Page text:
Energy Minister in the erstwhile Mahama administration Emmanuel Armah-Kofi Buah is calling for a thorough study of events leading to the termination of the emergency power agreement between the country and the Ghana Power Generation Company (GPGC).
This, the former Energy Minister believes, will “allow us as a country to lay the responsibility where it belongs and learn clear lessons from this”.
In a terse message on his Facebook page in apparent response to seeming threats of investigation and prosecution by the Attorney General, the Member of Parliament for Ellembelle Constituency said he is completely heartbroken that all the “hard work and singular focus to address our power challenges and ensure a stable electricity supply is being marred by a decision for a US$170 million judgement debt…”.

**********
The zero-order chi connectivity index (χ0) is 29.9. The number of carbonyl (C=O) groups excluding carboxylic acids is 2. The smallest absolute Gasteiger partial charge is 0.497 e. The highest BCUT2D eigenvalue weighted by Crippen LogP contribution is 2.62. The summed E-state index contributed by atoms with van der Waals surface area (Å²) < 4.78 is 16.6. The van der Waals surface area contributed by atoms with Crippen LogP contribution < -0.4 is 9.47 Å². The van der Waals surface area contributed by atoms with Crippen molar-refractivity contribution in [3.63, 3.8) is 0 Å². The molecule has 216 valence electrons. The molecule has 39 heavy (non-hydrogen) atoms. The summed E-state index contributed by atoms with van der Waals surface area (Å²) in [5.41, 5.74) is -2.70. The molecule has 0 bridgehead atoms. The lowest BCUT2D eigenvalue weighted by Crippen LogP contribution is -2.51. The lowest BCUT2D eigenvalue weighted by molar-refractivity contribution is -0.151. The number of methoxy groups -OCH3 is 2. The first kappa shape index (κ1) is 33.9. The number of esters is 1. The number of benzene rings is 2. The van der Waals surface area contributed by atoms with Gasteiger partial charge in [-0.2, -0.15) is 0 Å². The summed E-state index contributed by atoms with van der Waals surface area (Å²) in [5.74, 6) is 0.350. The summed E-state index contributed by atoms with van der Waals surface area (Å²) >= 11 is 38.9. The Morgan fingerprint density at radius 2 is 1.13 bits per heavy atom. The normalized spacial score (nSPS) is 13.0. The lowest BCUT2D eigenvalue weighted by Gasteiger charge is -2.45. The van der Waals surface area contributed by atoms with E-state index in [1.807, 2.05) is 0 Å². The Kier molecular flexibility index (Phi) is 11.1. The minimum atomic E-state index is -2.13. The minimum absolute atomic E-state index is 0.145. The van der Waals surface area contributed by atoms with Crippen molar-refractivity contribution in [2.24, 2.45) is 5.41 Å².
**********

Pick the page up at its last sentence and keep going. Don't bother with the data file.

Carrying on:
Shading details of the contract, Mr Armah-Kofi Buah explained that the GPGC emergency power agreement was signed in July, 2015 and had a cabinet and parliamentary approval.
“The termination of the agreement leading to the tribunal award took place in 2018 under the current government. This was after Ghana’s failure to properly defend the case in court,” he stated.
A United Nations Commission on International Trade Law (UNCITRAL) Tribunal ruled earlier this month that Ghana compensates GPGC for wrongfully terminating the power agreement in August, 2018.
GPGC had headed to the London-based court after the agreement, signed in 2015, was terminated by the government.
That contract was worth a total of $99.6 million.